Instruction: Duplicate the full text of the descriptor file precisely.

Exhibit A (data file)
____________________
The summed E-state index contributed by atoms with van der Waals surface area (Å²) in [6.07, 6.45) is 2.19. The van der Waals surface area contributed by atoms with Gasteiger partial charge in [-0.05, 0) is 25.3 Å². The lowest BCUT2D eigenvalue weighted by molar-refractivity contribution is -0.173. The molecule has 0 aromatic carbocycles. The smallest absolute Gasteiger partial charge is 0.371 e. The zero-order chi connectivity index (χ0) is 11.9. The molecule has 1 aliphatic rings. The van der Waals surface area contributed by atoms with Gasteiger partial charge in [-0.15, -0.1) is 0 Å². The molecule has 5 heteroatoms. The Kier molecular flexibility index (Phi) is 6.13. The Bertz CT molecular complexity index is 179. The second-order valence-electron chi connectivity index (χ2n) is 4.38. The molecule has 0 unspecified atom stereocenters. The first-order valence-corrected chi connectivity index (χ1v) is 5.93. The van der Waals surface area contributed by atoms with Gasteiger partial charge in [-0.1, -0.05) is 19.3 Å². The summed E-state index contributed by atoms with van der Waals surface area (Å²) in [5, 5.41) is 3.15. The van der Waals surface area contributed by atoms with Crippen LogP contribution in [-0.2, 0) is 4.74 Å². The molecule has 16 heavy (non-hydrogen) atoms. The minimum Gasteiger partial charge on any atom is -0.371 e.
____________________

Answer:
The summed E-state index contributed by atoms with van der Waals surface area (Å²) in [6.07, 6.45) is 2.19. The van der Waals surface area contributed by atoms with Gasteiger partial charge in [-0.05, 0) is 25.3 Å². The lowest BCUT2D eigenvalue weighted by molar-refractivity contribution is -0.173. The molecule has 0 aromatic carbocycles. The smallest absolute Gasteiger partial charge is 0.371 e. The zero-order chi connectivity index (χ0) is 11.9. The molecule has 1 aliphatic rings. The van der Waals surface area contributed by atoms with Gasteiger partial charge in [-0.15, -0.1) is 0 Å². The molecule has 5 heteroatoms. The Kier molecular flexibility index (Phi) is 6.13. The Bertz CT molecular complexity index is 179. The second-order valence-electron chi connectivity index (χ2n) is 4.38. The molecule has 0 unspecified atom stereocenters. The first-order valence-corrected chi connectivity index (χ1v) is 5.93. The van der Waals surface area contributed by atoms with Gasteiger partial charge in [-0.1, -0.05) is 19.3 Å². The summed E-state index contributed by atoms with van der Waals surface area (Å²) in [5, 5.41) is 3.15. The van der Waals surface area contributed by atoms with Crippen LogP contribution in [-0.2, 0) is 4.74 Å². The molecule has 16 heavy (non-hydrogen) atoms. The minimum Gasteiger partial charge on any atom is -0.371 e.